that night so what are my options. He curtly replies that I am on the stand-by list, period. I asked him what my chances were to get on the next flight and his words were pretty meaningless, but I could tell by his expression that it was hopeless. He did finally share a bit of information with me: the stand-bys are chosen by 2 criteria - how much you paid for the ticket and your United miles award status. It does not matter how long you've been at the airport or what flight you were originally booked on. So, given that I rarely fly United (I wonder why), I figured it was pretty much a given that United would not be taking me to Chicago this day.
So, I was off to search the Internet to identify plan B. Here's the kicker: United was still selling tickets for all the flights out that day/night - for $1200 - even though there were already 40 people waiting to get on the already overbooked flights, and in all likelihood that number would grow. Although like me, many customers were trying to find different flights or simply giving up and going home.
I booked myself on a Southwest flight going out later in the evening and talked with a very pleasant agent on the phone, by the way, who without my asking, also suggested that I try to get on an earlier flight (she gave me all the flight times) and indicated that since I paid full-fare for the flight, there would be no stand-by fee.
I approached the United ticket counter for one last insult. I noticed the individual joking and laughing with her co-workers so I think to myself, oh good, here's someone in a good mood, maybe she'll be helpful. Wrong. The second she turns away from her colleagues, she immediately replaces the friendly face with a "and what do you want" face. I tell her that I need to cancel the outgoing flight, but that I do plan to return with United the next day. I ask for a refund, but not surprisingly, she says the tix change fee ($100) is the same as the flight cost. Funny thing is, that means the flight out portion of the ticket was $100, but the flight back was $250 since the round-trip cost was $350 (doesn't that seem unlikely that the return ticket was 250% the cost of the outgoing when both are mid-week flights?). BTW, just out of curiosity, I watched the agent for a few minutes - she continued with the smiling banter with colleagues followed by expressionless exchanges with customers. It was bizarre, almost schizophrenic.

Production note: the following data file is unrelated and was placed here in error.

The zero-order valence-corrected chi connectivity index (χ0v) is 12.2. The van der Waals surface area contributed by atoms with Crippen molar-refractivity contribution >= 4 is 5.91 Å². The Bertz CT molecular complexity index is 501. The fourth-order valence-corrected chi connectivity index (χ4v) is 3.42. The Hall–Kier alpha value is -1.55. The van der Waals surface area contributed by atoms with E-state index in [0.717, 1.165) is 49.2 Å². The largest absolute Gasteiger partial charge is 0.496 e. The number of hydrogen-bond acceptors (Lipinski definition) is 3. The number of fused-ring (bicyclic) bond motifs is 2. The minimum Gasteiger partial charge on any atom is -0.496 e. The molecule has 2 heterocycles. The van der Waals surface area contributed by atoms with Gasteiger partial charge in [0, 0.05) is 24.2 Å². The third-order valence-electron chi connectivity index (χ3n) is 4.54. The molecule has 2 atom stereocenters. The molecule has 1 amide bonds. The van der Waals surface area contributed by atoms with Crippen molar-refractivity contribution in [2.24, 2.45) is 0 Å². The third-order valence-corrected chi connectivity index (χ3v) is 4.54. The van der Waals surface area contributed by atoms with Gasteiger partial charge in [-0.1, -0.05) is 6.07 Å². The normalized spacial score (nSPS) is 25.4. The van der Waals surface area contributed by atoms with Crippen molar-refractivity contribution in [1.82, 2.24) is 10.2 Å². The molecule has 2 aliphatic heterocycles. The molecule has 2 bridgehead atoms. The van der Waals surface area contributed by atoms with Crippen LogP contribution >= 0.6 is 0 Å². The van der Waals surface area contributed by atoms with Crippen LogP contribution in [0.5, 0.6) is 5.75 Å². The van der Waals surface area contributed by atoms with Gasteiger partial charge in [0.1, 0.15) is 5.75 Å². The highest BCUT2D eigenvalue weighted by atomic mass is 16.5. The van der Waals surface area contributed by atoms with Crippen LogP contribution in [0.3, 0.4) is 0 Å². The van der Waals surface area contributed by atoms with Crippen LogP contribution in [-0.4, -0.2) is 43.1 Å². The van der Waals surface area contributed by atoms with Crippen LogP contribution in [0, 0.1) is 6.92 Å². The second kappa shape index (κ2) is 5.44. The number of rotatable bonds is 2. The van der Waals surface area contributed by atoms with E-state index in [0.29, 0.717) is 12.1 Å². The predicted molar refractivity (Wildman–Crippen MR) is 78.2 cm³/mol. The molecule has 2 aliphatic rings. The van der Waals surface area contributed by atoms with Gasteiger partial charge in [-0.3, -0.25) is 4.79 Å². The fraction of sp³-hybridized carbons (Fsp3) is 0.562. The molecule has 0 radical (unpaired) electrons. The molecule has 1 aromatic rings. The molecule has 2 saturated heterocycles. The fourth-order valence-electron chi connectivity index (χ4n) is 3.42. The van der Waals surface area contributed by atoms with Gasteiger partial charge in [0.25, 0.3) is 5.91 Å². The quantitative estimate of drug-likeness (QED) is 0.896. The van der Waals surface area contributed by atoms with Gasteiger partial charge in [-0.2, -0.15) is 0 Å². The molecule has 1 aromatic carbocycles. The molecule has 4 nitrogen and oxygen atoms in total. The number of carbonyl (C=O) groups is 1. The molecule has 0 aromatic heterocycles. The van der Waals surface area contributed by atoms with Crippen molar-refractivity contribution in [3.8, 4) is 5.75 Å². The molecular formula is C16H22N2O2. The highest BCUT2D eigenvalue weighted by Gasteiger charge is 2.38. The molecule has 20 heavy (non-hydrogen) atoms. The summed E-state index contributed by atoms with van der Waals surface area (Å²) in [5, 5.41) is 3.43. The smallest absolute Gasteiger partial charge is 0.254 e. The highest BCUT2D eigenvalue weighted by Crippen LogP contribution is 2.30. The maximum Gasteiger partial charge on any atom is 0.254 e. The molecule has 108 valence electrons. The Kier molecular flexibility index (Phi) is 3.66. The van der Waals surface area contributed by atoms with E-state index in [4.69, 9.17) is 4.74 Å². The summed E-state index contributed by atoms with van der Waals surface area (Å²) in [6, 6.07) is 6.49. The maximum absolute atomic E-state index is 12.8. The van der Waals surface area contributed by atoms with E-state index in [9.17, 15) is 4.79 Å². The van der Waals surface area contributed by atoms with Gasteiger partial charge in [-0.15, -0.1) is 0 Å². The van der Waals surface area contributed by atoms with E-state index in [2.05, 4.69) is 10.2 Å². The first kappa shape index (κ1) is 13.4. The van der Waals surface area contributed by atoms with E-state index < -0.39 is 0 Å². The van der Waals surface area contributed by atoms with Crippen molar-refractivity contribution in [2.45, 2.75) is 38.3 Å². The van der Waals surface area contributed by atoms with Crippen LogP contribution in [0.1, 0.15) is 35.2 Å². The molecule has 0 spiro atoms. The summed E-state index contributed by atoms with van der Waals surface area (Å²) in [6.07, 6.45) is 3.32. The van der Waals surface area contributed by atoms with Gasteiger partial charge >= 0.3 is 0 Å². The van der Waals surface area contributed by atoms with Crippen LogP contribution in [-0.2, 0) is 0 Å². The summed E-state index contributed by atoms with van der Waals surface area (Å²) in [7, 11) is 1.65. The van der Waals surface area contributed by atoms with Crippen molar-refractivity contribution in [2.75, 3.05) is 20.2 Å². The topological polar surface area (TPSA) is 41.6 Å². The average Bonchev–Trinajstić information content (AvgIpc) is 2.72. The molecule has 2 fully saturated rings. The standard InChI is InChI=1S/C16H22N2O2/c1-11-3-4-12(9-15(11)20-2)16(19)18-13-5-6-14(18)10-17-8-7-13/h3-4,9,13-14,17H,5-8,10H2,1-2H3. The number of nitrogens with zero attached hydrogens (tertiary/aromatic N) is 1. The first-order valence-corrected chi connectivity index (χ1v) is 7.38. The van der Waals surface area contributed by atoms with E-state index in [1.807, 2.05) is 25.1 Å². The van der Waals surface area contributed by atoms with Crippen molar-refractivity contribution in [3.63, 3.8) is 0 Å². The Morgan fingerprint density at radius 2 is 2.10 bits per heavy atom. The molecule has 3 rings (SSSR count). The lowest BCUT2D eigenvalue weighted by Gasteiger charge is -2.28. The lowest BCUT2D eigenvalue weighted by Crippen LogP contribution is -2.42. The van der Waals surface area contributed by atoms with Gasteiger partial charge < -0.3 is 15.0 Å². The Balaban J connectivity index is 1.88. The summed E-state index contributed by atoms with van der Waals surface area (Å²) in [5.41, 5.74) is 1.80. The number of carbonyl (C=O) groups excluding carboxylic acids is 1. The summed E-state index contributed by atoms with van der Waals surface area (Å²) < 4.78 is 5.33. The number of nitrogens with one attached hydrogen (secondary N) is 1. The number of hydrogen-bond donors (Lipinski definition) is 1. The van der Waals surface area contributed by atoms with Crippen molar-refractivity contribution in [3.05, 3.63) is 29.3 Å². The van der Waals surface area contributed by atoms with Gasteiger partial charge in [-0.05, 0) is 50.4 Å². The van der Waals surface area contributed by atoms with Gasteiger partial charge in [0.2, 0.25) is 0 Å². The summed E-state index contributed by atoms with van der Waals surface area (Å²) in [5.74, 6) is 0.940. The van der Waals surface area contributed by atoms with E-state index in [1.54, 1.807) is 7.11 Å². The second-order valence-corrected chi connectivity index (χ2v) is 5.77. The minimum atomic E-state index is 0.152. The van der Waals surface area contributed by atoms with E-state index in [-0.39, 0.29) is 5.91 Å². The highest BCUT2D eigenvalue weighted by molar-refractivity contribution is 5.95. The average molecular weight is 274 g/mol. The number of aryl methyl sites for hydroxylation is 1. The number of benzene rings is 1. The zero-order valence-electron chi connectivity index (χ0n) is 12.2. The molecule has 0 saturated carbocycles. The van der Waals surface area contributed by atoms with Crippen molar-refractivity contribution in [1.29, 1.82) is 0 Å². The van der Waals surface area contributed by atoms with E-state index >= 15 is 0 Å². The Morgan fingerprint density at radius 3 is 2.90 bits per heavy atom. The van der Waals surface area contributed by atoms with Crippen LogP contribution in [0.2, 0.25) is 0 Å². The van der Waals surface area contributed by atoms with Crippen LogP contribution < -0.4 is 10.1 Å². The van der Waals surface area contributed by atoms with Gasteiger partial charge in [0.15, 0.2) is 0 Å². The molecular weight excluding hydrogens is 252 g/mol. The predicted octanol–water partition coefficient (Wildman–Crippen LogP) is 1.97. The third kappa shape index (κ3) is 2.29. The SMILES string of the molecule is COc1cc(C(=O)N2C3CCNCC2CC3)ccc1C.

Anyway, my same-day purchase of the Southwest ticket was a mere $126. I rushed over to the gate where there was a flight leaving. These agents were busy too, as they were in the middle of calling up stand-by and trying to get the flight out...but as soon as I approached, they made eye contact and added me to the stand-by list. By some miracle, I was the last stand-by that made the plane (I wonder how many were United customers). I made it to Chicago and was only 15 minutes late for my meeting (and that's because I flew into Midway and had to venture my way up to an O'hare hotel - which is the only reason I took the United flight in the first place!)
So, sorry about the long story (the wound is fresh). Consider, is your customer service more like that of Southwest or United, or somewhere in between? Now consider, of the two, which financial disposition would you prefer? Coincidence?